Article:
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Version: 2.2

First steps with Constellation

The following steps guide you through the process of creating a cluster and deploying a sample app. This example assumes that you have successfully installed and set up Constellation, and have access to a cloud subscription.


If you don't have a cloud subscription, check out MiniConstellation, which lets you set up a local Constellation cluster using virtualization.

Create a cluster

  1. Create the configuration file for your selected cloud provider.

    constellation config generate azure

    This creates the file constellation-conf.yaml in your current working directory.

  2. Fill in your cloud provider specific information.

    You need several resources for the cluster. You can use the following az script to create them:

    RESOURCE_GROUP=constellation # enter name of new resource group for your cluster here
    LOCATION=westus # enter location of resources here
    SUBSCRIPTION_ID=$(az account show --query id --out tsv)
    az group create --name "${RESOURCE_GROUP}" --location "${LOCATION}"
    az group create --name "${RESOURCE_GROUP}-identity" --location "${LOCATION}"
    az ad sp create-for-rbac -n "${SERVICE_PRINCIPAL_NAME}" --role Owner --scopes "/subscriptions/${SUBSCRIPTION_ID}/resourceGroups/${RESOURCE_GROUP}" | tee azureServiceAccountKey.json
    az identity create -g "${RESOURCE_GROUP}-identity" -n "${SERVICE_PRINCIPAL_NAME}"
    identityID=$(az identity show -n "${SERVICE_PRINCIPAL_NAME}" -g "${RESOURCE_GROUP}-identity" --query principalId --out tsv)
    az role assignment create --assignee-principal-type ServicePrincipal --assignee-object-id "${identityID}" --role 'Virtual Machine Contributor' --scope "/subscriptions/${SUBSCRIPTION_ID}"
    az role assignment create --assignee-principal-type ServicePrincipal --assignee-object-id "${identityID}" --role 'Application Insights Component Contributor' --scope "/subscriptions/${SUBSCRIPTION_ID}"
    echo "subscription: ${SUBSCRIPTION_ID}
    tenant: $(az account show --query tenantId -o tsv)
    location: ${LOCATION}
    resourceGroup: ${RESOURCE_GROUP}
    userAssignedIdentity: $(az identity show -n "${SERVICE_PRINCIPAL_NAME}" -g "${RESOURCE_GROUP}-identity" --query id --out tsv)
    appClientID: $(jq -r '.appId' azureServiceAccountKey.json)
    clientSecretValue: $(jq -r '.password' azureServiceAccountKey.json)"

    Fill the values produced by the script into your configuration file.

    By default, Constellation uses Standard_DC4as_v5 CVMs (4 vCPUs, 16 GB RAM) to create your cluster. Optionally, you can switch to a different VM type by modifying instanceType in the configuration file. For CVMs, any VM type with a minimum of 4 vCPUs from the DCasv5 & DCadsv5 or ECasv5 & ECadsv5 families is supported.

    Run constellation config instance-types to get the list of all supported options.


    In case you don't have access to CVMs on Azure, you may use less secure trusted launch VMs instead. For this, set confidentialVM to false in the configuration file.

  3. Download the trusted measurements for your configured image.

    constellation config fetch-measurements

    For details, see the verification section.

  4. Create the cluster with one control-plane node and two worker nodes. constellation create uses options set in constellation-conf.yaml.


    On Azure, you may need to wait 15+ minutes at this point for role assignments to propagate.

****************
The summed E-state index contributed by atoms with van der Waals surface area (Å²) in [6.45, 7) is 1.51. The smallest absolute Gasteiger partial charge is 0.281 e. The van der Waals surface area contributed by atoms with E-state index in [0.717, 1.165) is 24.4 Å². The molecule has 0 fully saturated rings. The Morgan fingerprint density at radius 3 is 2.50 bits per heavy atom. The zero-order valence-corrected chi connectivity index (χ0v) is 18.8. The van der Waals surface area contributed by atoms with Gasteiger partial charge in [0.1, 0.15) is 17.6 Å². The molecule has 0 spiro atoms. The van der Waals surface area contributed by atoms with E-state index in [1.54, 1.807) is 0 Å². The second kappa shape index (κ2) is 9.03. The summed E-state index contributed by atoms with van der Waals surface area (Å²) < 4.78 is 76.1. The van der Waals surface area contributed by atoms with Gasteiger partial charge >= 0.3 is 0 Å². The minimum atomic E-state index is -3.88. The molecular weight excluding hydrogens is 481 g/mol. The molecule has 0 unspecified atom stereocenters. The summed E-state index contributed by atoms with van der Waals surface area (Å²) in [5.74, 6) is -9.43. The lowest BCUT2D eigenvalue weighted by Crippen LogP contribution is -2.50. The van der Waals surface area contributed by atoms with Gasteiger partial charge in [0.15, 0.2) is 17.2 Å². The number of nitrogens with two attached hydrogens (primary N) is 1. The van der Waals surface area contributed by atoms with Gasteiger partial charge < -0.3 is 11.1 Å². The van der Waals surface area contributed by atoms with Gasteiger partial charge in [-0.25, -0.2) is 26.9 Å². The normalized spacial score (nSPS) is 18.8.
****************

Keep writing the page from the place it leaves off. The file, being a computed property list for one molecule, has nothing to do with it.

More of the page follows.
constellation create --control-plane-nodes 1 --worker-nodes 2 -y

    This should give the following output:

    $ constellation create ...
    Your Constellation cluster was created successfully.
  5. Initialize the cluster


    In this release of Constellation, initialization on Azure might be slow and might take up to 60 minutes to initialize all Kubernetes nodes. This has been fixed in v2.4.

    constellation init

    This should give the following output:

    $ constellation init
    Your Constellation master secret was successfully written to ./constellation-mastersecret.json
    Initializing cluster ...
    Your Constellation cluster was successfully initialized.

    Constellation cluster identifier g6iMP5wRU1b7mpOz2WEISlIYSfdAhB0oNaOg6XEwKFY=
    Kubernetes configuration constellation-admin.conf

    You can now connect to your cluster by executing:
    export KUBECONFIG="$PWD/constellation-admin.conf"

    The cluster's identifier will be different in your output. Keep constellation-mastersecret.json somewhere safe. This will allow you to recover your cluster in case of a disaster.


    Depending on your CSP and region, constellation init may take 10+ minutes to complete.

  6. Configure kubectl

    export KUBECONFIG="$PWD/constellation-admin.conf"

Deploy a sample application

  1. Deploy the emojivoto app

    kubectl apply -k
  2. Expose the frontend service locally

    kubectl wait --for=condition=available --timeout=60s -n emojivoto --all deployments
    kubectl -n emojivoto port-forward svc/web-svc 8080:80 &
    curl http://localhost:8080
    kill %1

Terminate your cluster

constellation terminate

This should give the following output:

$ constellation terminate
You are about to terminate a Constellation cluster.
All of its associated resources will be DESTROYED.
This includes any other Terraform workspace in the current directory.
This action is irreversible and ALL DATA WILL BE LOST.
Do you want to continue? [y/n]:

Confirm with y to terminate the cluster:

Terminating ...
Your Constellation cluster was terminated successfully.

On Azure, if you have used the az script, you can keep the prerequisite resources and reuse them for a new cluster.

Or you can delete them:

RESOURCE_GROUP=constellation # name of your cluster resource group
APPID=$(jq -r '.appId' azureServiceAccountKey.json)
az ad sp delete --id "${APPID}"
az group delete -g "${RESOURCE_GROUP}-identity" --yes --no-wait
az group delete -g "${RESOURCE_GROUP}" --yes --no-wait